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What video games have to teach us about learning and literacy

Author: James Paul Gee
Publisher: New York : Palgrave Macmillan, 2003.
Edition/Format:   Book : English : 1st edView all editions and formats
Database:WorldCat
Summary:
A controversial look at the positive things that can be learned from video games by a well known professor of education. James Paul Gee begins his new book with "I want to talk about video games-yes, even violent video games-and say some positive things about them." With this simple but explosive beginning, one of America's most well-respected professors of education looks seriously at the good that can come from  Read more...
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Material Type: Internet resource
Document Type: Book, Internet Resource
All Authors / Contributors: James Paul Gee
ISBN: 1403961697 9781403961693 1403965382 9781403965387
OCLC Number: 50802598
Description: 225 p. ; 25 cm.
Contents: Introduction : 36 ways to learn a video game --
Semiotic domains : is playing video games a "waste of time"? --
Learning and identity : what does it mean to be a half-elf? --
Situated meaning and learning : what should you do after you have destroyed the global conspiracy? --
Telling and doing : why doesn't Lara Croft obey Professor Von Croy? --
Cultural models : do you want to be the blue sonic or the dark sonic? --
The social mind : how do you get your corpse back after you've died? --
Conclusion : duped or not? --
Appendix : 36 learning principles.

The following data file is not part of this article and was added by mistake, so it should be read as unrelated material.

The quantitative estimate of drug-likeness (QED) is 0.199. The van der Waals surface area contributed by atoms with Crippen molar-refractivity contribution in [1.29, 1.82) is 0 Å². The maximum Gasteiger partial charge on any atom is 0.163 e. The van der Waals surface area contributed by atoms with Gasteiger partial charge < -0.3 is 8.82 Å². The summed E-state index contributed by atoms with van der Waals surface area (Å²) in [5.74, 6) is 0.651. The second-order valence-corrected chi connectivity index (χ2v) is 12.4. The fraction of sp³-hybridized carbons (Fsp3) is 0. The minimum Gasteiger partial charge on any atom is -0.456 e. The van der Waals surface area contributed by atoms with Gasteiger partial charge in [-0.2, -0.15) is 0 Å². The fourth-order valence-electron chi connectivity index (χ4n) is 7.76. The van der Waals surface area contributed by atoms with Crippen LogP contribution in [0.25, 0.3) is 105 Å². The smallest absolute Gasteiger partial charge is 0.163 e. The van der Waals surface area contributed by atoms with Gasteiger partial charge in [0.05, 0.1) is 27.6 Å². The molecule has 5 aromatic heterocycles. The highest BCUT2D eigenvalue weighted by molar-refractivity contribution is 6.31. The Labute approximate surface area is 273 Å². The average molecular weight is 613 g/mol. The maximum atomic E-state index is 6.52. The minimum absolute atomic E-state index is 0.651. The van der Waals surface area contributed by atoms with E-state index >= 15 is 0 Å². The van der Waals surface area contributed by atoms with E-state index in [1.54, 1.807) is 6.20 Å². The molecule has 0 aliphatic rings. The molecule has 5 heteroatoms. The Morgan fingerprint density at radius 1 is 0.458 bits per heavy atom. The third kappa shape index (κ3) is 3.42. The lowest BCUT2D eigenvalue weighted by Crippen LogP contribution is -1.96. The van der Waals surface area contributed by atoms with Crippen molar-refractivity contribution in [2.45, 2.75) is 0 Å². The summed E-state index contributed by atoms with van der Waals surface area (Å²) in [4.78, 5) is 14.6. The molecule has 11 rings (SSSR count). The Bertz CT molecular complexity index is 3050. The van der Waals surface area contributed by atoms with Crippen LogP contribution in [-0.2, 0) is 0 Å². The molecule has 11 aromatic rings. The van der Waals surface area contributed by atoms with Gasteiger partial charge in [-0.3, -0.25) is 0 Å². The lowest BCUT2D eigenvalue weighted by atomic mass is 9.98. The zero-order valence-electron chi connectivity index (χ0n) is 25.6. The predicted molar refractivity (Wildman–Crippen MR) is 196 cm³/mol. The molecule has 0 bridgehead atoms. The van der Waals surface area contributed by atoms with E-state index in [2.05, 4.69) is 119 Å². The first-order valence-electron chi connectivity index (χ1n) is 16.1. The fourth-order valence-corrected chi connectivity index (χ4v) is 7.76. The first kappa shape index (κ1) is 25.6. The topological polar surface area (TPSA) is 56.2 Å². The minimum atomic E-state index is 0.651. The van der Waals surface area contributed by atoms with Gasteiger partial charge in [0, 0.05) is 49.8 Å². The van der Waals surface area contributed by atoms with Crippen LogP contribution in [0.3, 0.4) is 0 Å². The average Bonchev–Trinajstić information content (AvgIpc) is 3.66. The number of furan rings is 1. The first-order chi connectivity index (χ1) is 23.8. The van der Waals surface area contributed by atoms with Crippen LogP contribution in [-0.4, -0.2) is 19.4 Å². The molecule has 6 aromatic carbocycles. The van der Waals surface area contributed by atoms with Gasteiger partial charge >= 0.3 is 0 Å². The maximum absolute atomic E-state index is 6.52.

Responsibility: James Paul Gee.
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Abstract:

A controversial look at the positive things that can be learned from video games by a well known professor of education. James Paul Gee begins his new book with "I want to talk about video games-yes, even violent video games-and say some positive things about them." With this simple but explosive beginning, one of America's most well-respected professors of education looks seriously at the good that can come from playing video games. Gee is interested in the cognitive development that can occur when someone is trying to escape a maze, find a hidden treasure and, even, blasting away an enemy with a high-powered rifle. Talking about his own video-gaming experience learning and using games as diverse as Lara Croft and Arcanum, Gee looks at major specific cognitive activities: How individuals develop a sense of identity; How one grasps meaning; How one evaluates and follows a command; How one picks a role model; How one perceives the world. This is a ground-breaking book that takes up a new electronic method of education and shows the positive upside it has for learning. A controversial look at the positive things that can be learned from video games.

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